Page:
In addition, none of the suspects detained or wanted by Haitian police appear to have the resources or connections to organize and finance a plot that Haitian and Colombian authorities say was hatched in Haiti and Florida and involved robbery in two dozens of highly skilled former commandos. Columbia.

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“What really interests me is that we catch the person who gave the order,” said Martine Moïse, the wife of Mr. Moïse, who was seriously injured in the attack. “It’s about finding the people who paid the money.

Ms. Moïse said she had placed her hopes for a breakthrough in international investigators, including the Federal Bureau of Investigation, which sent a delegation to assist the Haitian police.

Few in Haiti believe that the country’s underpaid and understaffed police and prosecutors will be able to find the ultimate culprit on their own. And the dysfunction of the country’s legal system made the investigation vulnerable to manipulation, legal experts said.

“We do not have the rule of law in Haiti,” said Pierre Espérance, a prominent Haitian human rights activist. “All the institutions have been dismantled for personal gain. “

Mr. Valentin, the clerk, said that shortly after attending the initial interviews of the detained suspects and writing down their statements, he received a phone call from Mr. Moïse’s security chief, Jean Laguel Civil, asking him what they had said.

Later that day, he said, he received a visit in his office from a man he did not know, who asked Mr. Valentin to add the names of two prominent Haitians – Reginald Boulos, a businessman, and Youri Latortue, a politician – to the statements of the suspects, in fact implicating them in the plot.

After Mr. Valentin refused, he said, he began to receive death threats.

“Clerk, you can expect a bullet in the head”, we can read in an SMS received by Mr. Valentin on July 16, according to a copy of an official complaint that he filed with the prosecution. “We have ordered you to do something, and you are doing everything for yourself. “

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Mr Boulos, the businessman, cited the attempt to weave his name into the plot as an example of how powerful people were trying to take advantage of the case to persecute opponents.

“They couldn’t find any evidence against me,” Boulos said in an interview, so “they’re trying to reverse the process by lobbying and threatening the courts.”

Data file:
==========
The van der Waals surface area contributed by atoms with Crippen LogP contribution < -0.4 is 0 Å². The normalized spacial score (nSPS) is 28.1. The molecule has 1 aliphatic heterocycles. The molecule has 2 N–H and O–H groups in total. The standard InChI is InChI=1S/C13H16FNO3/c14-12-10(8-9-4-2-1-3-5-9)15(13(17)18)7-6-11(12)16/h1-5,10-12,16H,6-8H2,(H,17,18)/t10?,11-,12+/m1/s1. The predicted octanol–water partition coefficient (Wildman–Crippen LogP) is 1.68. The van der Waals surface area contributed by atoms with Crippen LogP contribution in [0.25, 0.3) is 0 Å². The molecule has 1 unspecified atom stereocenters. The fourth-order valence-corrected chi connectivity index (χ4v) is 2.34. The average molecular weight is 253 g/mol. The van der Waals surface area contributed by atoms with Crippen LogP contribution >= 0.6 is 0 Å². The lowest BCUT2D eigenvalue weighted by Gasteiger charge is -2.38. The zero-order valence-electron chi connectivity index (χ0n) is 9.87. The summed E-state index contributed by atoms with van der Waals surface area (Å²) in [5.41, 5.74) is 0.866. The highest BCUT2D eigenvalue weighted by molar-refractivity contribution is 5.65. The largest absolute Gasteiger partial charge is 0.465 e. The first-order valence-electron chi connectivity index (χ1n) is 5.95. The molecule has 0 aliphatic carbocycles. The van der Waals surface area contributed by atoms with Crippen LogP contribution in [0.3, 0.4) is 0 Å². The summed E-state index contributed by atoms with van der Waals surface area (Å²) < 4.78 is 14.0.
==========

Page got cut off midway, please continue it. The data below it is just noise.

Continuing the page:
Mr Valentin’s colleague Mr Philostène said he received similar threats from the same number around the same time.

Mr. Civil, the security chief, has since been arrested in connection with the assassination. His lawyer did not respond to a request for comment.

Mr. Valentin and Mr. Philostène said their complaints about the threats were ignored. They said the police chief and the justice minister promised them an armed escort but never came.

Mr Destin, the investigating judge who attended the crime scene and examined the president’s body, said he was also pressured to change affidavits and was threatened of death if he did not do so. He kept the interview short, he said, afraid to speak.

The police chief, Léon Charles, did not respond to numerous requests for an interview.

Ordinary corruption also appears to have tainted the investigation. Court documents show that two former Colombian soldiers killed after the assassination were found with around $ 42,000 in cash on or near their bodies. In subsequent police reports, money was not among the evidence found at the scene.

Such apparent embezzlement, Mr. Valentin said, not only erodes public trust, but, in this case, may have cost investigators the ability to trace the money through serial numbers on invoices.

“This is an exceptional case,” he said. “But it is run under the same system of impunity and corruption as everyone else.”

Reporting was provided by Frances Robles in Miami and by Richard Miguel and Milo Milfort in Port-au-Prince.